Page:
The Pandemic That Wasn’t

PALO ALTO – Last June, the United Nations’ World Health Organization, responding to an outbreak of the H1N1 virus, or swine flu, boosted the pandemic alert to the highest level, Phase 6, meaning that a pandemic was under way – the first time in 41 years that the organization had taken that declared step. But the outbreak appears to have ended less like the rogue wild boar that WHO bureaucrats predicted and more like a roasted pork tenderloin with apples and sage.

In fact, the WHO repeatedly violated Sherlock Holmes’ warning, “It is a capital mistake to theorize before you have all the evidence.” And the pandemic alert was doubly strange, given that ordinary seasonal flu sweeps the world annually, is invariably far more lethal than the currently circulating low-virulence H1N1, and certainly meets the WHO’s definition of a pandemic: infections over a wide geographic area and affecting a large proportion of the population.

Ironically, the appearance of the H1N1 flu during the past nine months might be thought of as a net public-health benefit, because it appears to have suppressed, or at least supplanted, the far more virulent and lethal seasonal flu strains. During the second week of January, 3.7% of Americans tested positive for the seasonal flu, compared to 11.5% during the same week in 2009. The official death toll worldwide from H1N1 is under 14,000, while seasonal flu kills about 36,000 on average in the United States and hundreds of thousands elsewhere.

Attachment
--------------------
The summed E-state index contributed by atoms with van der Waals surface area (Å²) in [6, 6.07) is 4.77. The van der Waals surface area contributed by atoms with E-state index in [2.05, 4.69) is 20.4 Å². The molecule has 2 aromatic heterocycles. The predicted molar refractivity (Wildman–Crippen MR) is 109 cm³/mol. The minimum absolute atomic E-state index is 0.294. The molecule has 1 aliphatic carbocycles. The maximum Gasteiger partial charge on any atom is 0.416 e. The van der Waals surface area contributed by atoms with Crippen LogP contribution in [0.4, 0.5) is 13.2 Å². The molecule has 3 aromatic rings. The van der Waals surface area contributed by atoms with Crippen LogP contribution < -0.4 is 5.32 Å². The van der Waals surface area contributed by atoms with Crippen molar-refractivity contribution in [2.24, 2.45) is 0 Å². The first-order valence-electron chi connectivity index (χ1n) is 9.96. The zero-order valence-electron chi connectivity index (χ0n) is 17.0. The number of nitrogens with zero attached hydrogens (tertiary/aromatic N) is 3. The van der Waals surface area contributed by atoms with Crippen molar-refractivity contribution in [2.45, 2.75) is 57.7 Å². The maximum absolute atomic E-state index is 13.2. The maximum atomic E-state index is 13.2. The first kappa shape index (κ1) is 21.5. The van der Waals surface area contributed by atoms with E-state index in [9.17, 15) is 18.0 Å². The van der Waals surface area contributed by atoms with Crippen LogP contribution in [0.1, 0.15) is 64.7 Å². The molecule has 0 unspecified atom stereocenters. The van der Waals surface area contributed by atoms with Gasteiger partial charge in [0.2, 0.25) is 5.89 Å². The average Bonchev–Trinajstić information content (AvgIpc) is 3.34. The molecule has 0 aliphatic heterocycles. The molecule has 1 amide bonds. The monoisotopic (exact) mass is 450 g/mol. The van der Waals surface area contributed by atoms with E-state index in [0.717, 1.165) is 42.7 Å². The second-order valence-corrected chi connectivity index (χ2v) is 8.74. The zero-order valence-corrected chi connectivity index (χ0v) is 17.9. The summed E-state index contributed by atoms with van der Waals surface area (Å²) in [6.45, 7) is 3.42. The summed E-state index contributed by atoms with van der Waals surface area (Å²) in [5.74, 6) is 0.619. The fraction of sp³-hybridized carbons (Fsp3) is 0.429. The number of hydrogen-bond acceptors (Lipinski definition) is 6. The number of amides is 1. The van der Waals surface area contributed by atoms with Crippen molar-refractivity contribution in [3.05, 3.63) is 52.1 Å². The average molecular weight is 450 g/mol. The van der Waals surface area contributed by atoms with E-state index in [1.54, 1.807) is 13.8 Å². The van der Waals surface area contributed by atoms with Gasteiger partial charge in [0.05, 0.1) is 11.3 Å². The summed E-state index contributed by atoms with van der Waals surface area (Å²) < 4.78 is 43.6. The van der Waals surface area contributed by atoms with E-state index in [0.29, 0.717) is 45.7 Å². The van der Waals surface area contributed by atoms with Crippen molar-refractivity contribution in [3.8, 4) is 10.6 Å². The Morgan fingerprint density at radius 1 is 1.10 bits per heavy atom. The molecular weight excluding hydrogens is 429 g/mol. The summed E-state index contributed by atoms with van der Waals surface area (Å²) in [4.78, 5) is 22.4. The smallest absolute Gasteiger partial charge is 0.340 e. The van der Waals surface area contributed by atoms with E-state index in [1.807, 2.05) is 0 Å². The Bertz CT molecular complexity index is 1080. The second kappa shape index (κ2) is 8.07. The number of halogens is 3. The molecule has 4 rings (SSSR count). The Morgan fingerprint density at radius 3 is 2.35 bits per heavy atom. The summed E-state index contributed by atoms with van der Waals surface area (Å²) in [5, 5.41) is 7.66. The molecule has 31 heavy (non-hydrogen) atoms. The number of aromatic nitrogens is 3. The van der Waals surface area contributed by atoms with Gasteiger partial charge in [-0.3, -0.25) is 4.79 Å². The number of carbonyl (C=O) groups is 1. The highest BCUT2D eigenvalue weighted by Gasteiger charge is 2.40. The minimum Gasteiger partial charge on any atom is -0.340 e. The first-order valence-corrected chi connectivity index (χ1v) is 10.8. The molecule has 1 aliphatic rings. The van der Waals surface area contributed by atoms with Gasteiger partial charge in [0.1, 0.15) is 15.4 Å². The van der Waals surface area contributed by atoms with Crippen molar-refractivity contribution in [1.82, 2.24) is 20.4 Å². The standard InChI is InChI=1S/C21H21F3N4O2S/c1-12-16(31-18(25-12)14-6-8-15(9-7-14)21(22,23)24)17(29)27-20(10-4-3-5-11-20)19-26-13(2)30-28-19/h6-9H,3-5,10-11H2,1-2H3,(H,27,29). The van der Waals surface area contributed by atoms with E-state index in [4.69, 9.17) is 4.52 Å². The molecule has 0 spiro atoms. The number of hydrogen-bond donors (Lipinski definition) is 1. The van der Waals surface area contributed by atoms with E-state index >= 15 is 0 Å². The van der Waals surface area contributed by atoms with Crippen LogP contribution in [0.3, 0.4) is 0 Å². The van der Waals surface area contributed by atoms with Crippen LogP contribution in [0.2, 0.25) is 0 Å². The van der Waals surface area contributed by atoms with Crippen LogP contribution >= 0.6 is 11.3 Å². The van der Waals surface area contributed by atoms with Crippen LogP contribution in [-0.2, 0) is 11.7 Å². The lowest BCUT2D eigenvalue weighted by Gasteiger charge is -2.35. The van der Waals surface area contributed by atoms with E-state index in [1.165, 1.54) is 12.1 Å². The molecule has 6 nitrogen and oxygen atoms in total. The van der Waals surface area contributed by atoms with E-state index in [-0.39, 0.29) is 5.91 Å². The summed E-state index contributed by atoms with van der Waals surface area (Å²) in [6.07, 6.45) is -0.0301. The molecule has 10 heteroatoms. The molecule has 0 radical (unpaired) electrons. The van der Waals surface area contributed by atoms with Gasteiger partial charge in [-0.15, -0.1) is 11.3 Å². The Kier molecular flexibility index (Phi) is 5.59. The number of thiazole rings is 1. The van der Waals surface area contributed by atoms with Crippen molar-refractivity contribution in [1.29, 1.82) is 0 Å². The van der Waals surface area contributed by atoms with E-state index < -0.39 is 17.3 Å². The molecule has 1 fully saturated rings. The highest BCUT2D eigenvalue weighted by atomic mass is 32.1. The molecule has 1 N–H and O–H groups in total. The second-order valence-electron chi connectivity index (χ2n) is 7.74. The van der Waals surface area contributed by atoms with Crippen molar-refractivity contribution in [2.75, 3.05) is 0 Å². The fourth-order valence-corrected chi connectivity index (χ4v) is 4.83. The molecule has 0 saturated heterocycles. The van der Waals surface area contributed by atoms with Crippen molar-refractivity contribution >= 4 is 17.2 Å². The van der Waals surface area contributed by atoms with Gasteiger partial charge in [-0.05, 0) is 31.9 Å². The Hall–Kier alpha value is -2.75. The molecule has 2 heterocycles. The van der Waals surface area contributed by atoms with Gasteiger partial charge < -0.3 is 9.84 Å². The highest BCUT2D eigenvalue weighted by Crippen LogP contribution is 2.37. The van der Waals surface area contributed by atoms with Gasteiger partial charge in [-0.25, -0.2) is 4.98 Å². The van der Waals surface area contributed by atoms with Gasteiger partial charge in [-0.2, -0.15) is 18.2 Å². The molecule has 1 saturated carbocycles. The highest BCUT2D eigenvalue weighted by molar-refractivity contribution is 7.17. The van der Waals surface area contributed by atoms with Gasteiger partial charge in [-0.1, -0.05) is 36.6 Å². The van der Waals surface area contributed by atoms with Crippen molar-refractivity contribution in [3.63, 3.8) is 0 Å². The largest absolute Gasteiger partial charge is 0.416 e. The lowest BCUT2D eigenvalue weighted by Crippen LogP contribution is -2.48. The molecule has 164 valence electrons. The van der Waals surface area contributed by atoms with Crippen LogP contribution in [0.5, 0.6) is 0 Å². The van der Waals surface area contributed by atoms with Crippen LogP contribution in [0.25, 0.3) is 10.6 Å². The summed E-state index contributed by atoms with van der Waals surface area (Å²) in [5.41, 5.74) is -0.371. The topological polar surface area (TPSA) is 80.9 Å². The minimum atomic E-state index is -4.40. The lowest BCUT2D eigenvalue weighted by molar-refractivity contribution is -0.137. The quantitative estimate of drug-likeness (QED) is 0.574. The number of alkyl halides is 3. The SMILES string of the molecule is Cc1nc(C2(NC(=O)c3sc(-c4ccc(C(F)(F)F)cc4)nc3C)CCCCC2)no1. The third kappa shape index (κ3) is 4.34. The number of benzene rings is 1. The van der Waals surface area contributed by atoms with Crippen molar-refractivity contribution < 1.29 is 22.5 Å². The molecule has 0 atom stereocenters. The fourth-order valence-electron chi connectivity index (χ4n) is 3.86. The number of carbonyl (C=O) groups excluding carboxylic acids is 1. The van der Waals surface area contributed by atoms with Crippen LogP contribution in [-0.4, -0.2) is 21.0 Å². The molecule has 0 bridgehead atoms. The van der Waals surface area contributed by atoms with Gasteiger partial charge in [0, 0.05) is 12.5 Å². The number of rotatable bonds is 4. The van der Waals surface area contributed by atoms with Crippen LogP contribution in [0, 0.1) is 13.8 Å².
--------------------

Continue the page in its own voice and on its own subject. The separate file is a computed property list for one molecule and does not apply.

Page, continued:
Most flu and public-health experts consider the WHO to have been overly alarmist. The decision in April 2009 to raise the pandemic flu threat to the penultimate level, Phase 5 (“Pandemic Imminent”), already raced far ahead of the accumulated data, so the Phase 6 declaration in June revealed the organization’s paradigm to be fundamentally flawed. A warning system based solely on how widely a virus has spread, but that does not consider the nature and severity of the illness it causes, would classify as “pandemics” not only seasonal flu, but also the frequent but largely inconsequential outbreaks of virus-caused colds and gastroenteritis, for example. (The WHO has never explained why these obvious examples do not meet their criteria.)